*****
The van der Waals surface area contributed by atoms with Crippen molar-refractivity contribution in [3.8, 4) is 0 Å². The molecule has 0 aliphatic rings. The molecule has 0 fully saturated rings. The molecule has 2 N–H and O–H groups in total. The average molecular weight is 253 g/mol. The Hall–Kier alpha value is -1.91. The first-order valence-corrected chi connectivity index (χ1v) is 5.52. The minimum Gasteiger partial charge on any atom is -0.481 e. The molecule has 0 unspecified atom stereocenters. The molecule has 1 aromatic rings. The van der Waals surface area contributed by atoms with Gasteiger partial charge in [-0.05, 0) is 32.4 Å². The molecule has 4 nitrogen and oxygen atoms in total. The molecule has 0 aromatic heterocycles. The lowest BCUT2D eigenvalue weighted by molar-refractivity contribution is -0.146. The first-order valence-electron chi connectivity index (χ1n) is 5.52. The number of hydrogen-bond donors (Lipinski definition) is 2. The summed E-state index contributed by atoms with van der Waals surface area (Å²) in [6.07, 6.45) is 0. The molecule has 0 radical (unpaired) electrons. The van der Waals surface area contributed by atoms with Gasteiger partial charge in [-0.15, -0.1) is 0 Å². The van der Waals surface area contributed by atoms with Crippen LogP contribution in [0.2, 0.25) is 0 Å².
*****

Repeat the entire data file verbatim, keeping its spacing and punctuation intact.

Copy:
The van der Waals surface area contributed by atoms with Crippen molar-refractivity contribution in [3.8, 4) is 0 Å². The molecule has 0 aliphatic rings. The molecule has 0 fully saturated rings. The molecule has 2 N–H and O–H groups in total. The average molecular weight is 253 g/mol. The Hall–Kier alpha value is -1.91. The first-order valence-corrected chi connectivity index (χ1v) is 5.52. The minimum Gasteiger partial charge on any atom is -0.481 e. The molecule has 0 unspecified atom stereocenters. The molecule has 1 aromatic rings. The van der Waals surface area contributed by atoms with Gasteiger partial charge in [-0.05, 0) is 32.4 Å². The molecule has 4 nitrogen and oxygen atoms in total. The molecule has 0 aromatic heterocycles. The lowest BCUT2D eigenvalue weighted by molar-refractivity contribution is -0.146. The first-order valence-electron chi connectivity index (χ1n) is 5.52. The number of hydrogen-bond donors (Lipinski definition) is 2. The summed E-state index contributed by atoms with van der Waals surface area (Å²) in [6.07, 6.45) is 0. The molecule has 0 radical (unpaired) electrons. The van der Waals surface area contributed by atoms with Gasteiger partial charge in [-0.15, -0.1) is 0 Å². The van der Waals surface area contributed by atoms with Crippen LogP contribution in [0.2, 0.25) is 0 Å².